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fear, he hath often spoken in vain. Let me, therefore, solemnly charge you, by your veneration for the memory of so excellent a friend, as well as by the authority of God, and the importance of your eternal interests, that you give these things a diligent hearing, a serious recollection, and a religious regard. And indeed, if such a subject, introduced by such a circumstance, will not command them all, I can have very little hopes of impressing you, by what I may say in the course of my ordinary ministry amongst you.

The words of the text are the pathetic lamentation of good old David, on the death of Absalom; a favourite, but wicked son. His pious father had no doubt given him a religious education; and it is very probable, that, considering the remarkable beauty, and gracefulness of his person, he was ready to hope, that he would be endowed with virtuous and holy dispositions of soul, the correspondent beauties of the mind. But these hopes were dreadfully disappointed; for the darling, the beautiful Absalom, proved a murderer and a rebel; he Went in unto his father's concubines, in the sight of all Israel*, and openly attempted to take away the life of him, from whom his own was derived, and by whose indulgence he had been spared, even when forfeited to justice. Yet nevertheless David had such paternal tenderness, as, under all these crying provocations, expressly to order the generals of his army, to Deal gently with the young man Absalom, for his saket: But the righteous vengeance of God determined it otherwise, and, notwithstanding all his Father's fond precautions, brought him down to the grave with infamy and blood. He was snatched away by a violent and very terrible death, in the prime of his days, and the very act of his sin; and this was the occasion of those moving words, O my son, Absalom, my son, my son, Absalom! Would God I had died for thee, O Absalom, my son, my son!

We may charitably, and I think very reasonably suppose, that they are not only the expressions of David's natural affection, on the death of a son whom he tenderly loved; but that they arose from the views of that state on which he entered by death, which must certainly be very dreadful; so dreadful that David, whose eternal interests were secure by the promises of an everlasting covenant, would have been willing even by his own death to have delivered him from such complete and such hopeless ruin.

It will be my business from these words,

I. To consider the reflections which may naturally arise in the mind of a pious parent, on the death of a wicked child. And,

II. To draw some inferences from such a survey. Oh! that all, and especially the degenerate children of religious parents, would attend with a becoming seriousness!

I. I am to consider the reflections which may naturally arise in the mind of a pious parent, on the death of a wicked child.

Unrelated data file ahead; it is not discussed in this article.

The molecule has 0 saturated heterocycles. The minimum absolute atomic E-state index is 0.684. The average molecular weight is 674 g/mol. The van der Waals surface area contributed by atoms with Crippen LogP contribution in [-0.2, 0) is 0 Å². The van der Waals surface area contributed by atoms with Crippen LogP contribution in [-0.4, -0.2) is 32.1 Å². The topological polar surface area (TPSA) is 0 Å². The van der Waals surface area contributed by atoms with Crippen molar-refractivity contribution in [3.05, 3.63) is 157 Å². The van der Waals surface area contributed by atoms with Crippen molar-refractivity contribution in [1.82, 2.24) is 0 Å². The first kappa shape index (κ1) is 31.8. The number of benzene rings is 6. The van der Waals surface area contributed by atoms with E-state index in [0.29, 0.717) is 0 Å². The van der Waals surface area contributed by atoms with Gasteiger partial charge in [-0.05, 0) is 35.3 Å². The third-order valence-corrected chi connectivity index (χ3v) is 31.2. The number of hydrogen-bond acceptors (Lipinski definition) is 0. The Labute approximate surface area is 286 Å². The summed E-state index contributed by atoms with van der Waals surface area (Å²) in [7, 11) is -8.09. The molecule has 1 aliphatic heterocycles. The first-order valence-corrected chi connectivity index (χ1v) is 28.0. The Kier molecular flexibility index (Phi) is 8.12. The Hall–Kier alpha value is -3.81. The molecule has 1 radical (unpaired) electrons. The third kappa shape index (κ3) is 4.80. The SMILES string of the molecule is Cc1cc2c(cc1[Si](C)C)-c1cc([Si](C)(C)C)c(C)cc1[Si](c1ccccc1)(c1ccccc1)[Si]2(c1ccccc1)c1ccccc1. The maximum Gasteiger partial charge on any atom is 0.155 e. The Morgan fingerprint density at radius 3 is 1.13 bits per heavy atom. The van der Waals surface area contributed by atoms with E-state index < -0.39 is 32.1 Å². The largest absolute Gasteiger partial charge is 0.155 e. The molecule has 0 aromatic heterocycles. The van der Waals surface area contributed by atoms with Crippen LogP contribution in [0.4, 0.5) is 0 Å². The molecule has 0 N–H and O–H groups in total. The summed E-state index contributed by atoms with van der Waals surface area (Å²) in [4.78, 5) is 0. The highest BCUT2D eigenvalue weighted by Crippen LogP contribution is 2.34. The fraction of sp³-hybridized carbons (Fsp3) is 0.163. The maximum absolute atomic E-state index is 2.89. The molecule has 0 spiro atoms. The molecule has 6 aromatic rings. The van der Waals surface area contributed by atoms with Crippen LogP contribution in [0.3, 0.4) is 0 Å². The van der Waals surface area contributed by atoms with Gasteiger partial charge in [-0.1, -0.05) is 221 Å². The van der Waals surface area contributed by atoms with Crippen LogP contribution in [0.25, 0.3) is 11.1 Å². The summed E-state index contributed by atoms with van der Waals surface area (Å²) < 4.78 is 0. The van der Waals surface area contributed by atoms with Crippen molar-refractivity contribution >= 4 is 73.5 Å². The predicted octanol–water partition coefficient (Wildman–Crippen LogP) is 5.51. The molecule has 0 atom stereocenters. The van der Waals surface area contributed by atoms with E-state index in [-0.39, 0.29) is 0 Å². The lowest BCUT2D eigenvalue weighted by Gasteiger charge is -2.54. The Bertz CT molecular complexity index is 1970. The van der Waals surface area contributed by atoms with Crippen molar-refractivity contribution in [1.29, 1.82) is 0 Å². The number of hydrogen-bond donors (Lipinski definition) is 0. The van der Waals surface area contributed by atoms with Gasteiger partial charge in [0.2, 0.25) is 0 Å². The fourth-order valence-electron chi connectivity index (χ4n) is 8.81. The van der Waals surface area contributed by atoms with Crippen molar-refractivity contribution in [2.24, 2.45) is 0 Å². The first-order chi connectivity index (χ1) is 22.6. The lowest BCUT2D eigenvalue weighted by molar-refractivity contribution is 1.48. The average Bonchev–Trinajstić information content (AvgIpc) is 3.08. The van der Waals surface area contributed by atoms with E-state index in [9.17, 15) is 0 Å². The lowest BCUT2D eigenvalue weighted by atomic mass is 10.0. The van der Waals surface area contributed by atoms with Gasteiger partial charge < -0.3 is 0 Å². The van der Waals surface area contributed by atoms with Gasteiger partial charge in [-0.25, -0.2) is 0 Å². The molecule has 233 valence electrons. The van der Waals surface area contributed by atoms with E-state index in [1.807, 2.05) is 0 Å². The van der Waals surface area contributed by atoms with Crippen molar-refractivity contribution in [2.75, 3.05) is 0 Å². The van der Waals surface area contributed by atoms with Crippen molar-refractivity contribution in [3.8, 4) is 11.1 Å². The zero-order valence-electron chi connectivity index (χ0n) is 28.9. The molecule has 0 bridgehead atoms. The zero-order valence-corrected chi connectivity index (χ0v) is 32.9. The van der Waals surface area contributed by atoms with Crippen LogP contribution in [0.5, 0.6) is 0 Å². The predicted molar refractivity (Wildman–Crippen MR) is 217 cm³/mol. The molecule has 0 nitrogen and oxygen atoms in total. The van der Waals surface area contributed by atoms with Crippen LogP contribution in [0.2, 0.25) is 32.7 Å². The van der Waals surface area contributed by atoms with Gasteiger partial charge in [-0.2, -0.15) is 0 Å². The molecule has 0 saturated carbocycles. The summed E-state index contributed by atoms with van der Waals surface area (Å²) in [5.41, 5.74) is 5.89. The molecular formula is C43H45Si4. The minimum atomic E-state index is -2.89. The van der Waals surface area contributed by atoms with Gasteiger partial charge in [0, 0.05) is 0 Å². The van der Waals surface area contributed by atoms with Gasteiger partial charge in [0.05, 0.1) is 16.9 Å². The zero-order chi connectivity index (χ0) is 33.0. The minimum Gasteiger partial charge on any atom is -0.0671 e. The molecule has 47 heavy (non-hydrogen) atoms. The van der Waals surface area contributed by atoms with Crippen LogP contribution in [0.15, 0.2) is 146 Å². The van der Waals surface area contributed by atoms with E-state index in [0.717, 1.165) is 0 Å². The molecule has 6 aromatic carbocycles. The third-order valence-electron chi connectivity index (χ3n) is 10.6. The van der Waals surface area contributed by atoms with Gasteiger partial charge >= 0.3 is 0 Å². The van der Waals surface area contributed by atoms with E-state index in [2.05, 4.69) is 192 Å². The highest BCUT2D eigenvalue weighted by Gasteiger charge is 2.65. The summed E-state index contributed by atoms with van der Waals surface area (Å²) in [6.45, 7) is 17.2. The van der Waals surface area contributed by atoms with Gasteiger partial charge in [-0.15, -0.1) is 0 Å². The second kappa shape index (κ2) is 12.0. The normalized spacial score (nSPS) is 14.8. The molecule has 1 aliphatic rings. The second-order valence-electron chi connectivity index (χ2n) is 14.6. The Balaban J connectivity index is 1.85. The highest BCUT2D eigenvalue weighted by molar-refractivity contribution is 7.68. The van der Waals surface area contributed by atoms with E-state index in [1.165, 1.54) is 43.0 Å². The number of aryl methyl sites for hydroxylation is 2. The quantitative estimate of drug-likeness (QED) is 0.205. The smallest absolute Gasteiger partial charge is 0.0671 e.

I cannot pretend to enumerate them all, or to describe them in such pathetic language as a bleeding heart will speak itself on so sad an occasion; but probably the chief of them may be such as these.

1. A pious parent will reflect on such an occasion, that his expectation from his child have been sadly disappointed in the past course of his life.

Parents are apt to flatter themselves with fond hopes from their infant offspring; they look upon them as the blossoms of future delight and support. They comfort themselves under the other burthens of life, and the additional cares and labours which a growing family brings upon them, by looking forward to future years, and anticipating the pleasures hereafter to arise from the duty, gratitude, and usefulness of their children, "But alas!" will the good man say; "Could I have seen what this poor creature would have proved, instead of rejoicing in his birth, I should have mourned over it as a calamity to me and my family. I promised myself other things. My heart trembled for him in the various dangers of infancy and childhood. Į congratulated myself on his arrival at a more confirmed age. But When I looked that, this pleasant plant should have brought forth grapes, behold, it brought forth wild grapes. Well did Solomon say, A foolish son is a grief to his father, and a bitterness to her that bare himt: So, alas, have we found. Oh! how often has our authority been affronted, and our love slighted, for a mere trifle? Or when he was treating us better, what a thorn has it been to our very hearts, to think that our child was in a state of spiritual death, and on the borders of that eternal ruin, into which we have reason to fear he is now

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fallen. So that with regard to what is past, we have cause to say, Blessed, in comparison of us, are the barren, that never bare, and the breasts that never gave suck*." These thoughts will be aggravated, when in the next place,

2. The pious parent reflects with concern on the fruitless pains he has taken for the reformation and conversion of his child.